The delightful piece refers to Inferno III, 1–21 specifically and the content features Virgil leading Dante across the threshold of Hell. The inscription is placed above the gate on any area of the painting which is relatively blank, allowing us to see this wording more clearly. He wrote something fairly similar to the original text of 'Lasciate ogni speranza voi ch'entrate', but it wasn't entirely the same, word for word. It may have been as a result of the artist interpreting the words himself, rather than copying it exactly. The moment at which Dante enters the gate he is overcome with fear and sadness, weaping uncontrollably from fear. Some have suggested that this overall artwork involves the artist explaining his own aversion to the physical world, but others have disagreed with that summary.

The artist carefully uses colour and tone in this piece in order to communicate the atmosphere of this event. There are dark shades which help to increase this feeling of fear and danger, whilst around the gate on the approach are some bright green bushes that feel much more vibrant and positive. The style in which Blake creates the two main figures is entirely typical of his approach which fell someway between painting and drawing, discovering a beautiful balance which enabled him to display his talents with both within the same artwork. Watercolours would allow some of his sketch lines to show through, whilst oils would have covered up all of his original work.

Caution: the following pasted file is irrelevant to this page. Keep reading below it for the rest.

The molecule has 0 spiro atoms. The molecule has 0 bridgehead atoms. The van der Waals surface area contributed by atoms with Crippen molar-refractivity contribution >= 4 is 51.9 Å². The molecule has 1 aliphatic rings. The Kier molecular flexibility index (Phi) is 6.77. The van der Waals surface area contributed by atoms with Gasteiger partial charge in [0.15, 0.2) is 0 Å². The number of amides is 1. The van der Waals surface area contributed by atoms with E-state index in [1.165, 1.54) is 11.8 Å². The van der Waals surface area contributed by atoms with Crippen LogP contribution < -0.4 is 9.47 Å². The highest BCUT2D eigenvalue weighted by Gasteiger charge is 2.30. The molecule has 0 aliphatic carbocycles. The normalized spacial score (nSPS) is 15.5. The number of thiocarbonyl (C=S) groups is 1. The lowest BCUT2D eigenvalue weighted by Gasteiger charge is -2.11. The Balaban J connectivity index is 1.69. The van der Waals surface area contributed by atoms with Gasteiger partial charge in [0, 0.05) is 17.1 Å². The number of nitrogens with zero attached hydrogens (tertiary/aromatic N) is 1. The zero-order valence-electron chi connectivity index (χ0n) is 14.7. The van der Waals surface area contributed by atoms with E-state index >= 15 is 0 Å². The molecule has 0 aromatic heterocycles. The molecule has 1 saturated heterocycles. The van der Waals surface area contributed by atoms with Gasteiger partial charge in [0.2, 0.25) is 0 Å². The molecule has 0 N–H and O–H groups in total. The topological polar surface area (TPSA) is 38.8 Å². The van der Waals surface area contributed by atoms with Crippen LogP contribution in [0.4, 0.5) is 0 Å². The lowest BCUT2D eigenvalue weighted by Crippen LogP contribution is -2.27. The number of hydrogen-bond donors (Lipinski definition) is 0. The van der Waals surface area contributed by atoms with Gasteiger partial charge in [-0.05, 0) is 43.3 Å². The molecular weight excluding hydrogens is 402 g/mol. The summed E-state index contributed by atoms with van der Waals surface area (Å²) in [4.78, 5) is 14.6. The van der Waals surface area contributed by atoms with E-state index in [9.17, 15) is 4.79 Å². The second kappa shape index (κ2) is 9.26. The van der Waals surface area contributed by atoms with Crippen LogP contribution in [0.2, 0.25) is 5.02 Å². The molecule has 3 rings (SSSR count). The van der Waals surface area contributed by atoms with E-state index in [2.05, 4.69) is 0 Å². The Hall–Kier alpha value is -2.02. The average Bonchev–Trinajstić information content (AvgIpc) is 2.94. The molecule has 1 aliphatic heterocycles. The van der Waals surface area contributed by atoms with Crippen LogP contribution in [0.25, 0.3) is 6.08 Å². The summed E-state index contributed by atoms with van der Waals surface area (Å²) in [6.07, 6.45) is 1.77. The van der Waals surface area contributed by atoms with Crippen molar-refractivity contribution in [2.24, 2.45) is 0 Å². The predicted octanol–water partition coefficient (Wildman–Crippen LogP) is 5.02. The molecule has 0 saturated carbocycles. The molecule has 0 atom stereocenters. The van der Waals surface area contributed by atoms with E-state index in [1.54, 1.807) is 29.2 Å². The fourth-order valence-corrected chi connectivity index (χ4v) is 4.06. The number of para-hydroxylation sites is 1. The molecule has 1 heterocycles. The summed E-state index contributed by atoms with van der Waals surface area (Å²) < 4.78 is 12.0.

The Inscription over the Gate can be considered amongst the finest creations of William Blake, even though he produced such a huge amount of drawings and paintings across his career. It competes favourably with other notable pieces such as Newton, Satan Smiting Job with Sore Boils and The Ancient of Days which were also impressively delivered within the unique artistic style of William Blake. The Tate in the UK hosts a good number of artworks from across his career and they continue to acquire new items every now and again with financial help from a number of related arts charities. Some of the drawings are stored within a Prints and Drawings section that can only be viewed by prior appointment, but others are out on permanent display and can normally be seen in London entirely free of charge. The Tate comprises of a number of different galleries, each one being targeted at a different period of their overall collection.

The Inscription over the Gate in Detail William Blake